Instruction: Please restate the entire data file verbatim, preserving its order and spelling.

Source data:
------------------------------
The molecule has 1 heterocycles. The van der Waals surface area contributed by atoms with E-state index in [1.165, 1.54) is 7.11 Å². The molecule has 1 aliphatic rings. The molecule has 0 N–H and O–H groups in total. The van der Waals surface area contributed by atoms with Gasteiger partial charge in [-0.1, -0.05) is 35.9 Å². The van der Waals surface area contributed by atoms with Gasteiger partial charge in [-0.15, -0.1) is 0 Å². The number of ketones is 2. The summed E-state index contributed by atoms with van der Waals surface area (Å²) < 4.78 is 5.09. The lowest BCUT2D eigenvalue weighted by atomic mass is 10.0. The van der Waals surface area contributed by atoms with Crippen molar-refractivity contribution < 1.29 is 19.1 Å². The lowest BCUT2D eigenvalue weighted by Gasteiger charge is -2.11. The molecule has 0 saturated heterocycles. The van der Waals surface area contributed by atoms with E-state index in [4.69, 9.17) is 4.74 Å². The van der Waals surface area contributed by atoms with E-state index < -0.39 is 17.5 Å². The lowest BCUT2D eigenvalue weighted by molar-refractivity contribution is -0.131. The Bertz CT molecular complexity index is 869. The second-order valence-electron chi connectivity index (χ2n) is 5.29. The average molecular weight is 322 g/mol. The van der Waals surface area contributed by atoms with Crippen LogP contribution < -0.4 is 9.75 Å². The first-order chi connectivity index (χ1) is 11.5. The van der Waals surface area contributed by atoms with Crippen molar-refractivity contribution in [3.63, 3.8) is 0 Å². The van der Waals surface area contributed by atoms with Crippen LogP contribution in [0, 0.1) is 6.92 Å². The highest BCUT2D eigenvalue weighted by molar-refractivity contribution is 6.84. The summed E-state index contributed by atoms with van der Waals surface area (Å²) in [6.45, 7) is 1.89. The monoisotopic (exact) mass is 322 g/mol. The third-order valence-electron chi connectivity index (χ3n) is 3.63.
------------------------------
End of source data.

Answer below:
The molecule has 1 heterocycles. The van der Waals surface area contributed by atoms with E-state index in [1.165, 1.54) is 7.11 Å². The molecule has 1 aliphatic rings. The molecule has 0 N–H and O–H groups in total. The van der Waals surface area contributed by atoms with Gasteiger partial charge in [-0.1, -0.05) is 35.9 Å². The van der Waals surface area contributed by atoms with Gasteiger partial charge in [-0.15, -0.1) is 0 Å². The number of ketones is 2. The summed E-state index contributed by atoms with van der Waals surface area (Å²) < 4.78 is 5.09. The lowest BCUT2D eigenvalue weighted by atomic mass is 10.0. The van der Waals surface area contributed by atoms with Crippen molar-refractivity contribution < 1.29 is 19.1 Å². The lowest BCUT2D eigenvalue weighted by Gasteiger charge is -2.11. The molecule has 0 saturated heterocycles. The van der Waals surface area contributed by atoms with E-state index in [4.69, 9.17) is 4.74 Å². The van der Waals surface area contributed by atoms with E-state index < -0.39 is 17.5 Å². The lowest BCUT2D eigenvalue weighted by molar-refractivity contribution is -0.131. The Bertz CT molecular complexity index is 869. The second-order valence-electron chi connectivity index (χ2n) is 5.29. The average molecular weight is 322 g/mol. The van der Waals surface area contributed by atoms with Crippen LogP contribution < -0.4 is 9.75 Å². The first-order chi connectivity index (χ1) is 11.5. The van der Waals surface area contributed by atoms with Crippen molar-refractivity contribution in [3.63, 3.8) is 0 Å². The van der Waals surface area contributed by atoms with Crippen LogP contribution in [0, 0.1) is 6.92 Å². The highest BCUT2D eigenvalue weighted by molar-refractivity contribution is 6.84. The summed E-state index contributed by atoms with van der Waals surface area (Å²) in [6.45, 7) is 1.89. The monoisotopic (exact) mass is 322 g/mol. The third-order valence-electron chi connectivity index (χ3n) is 3.63.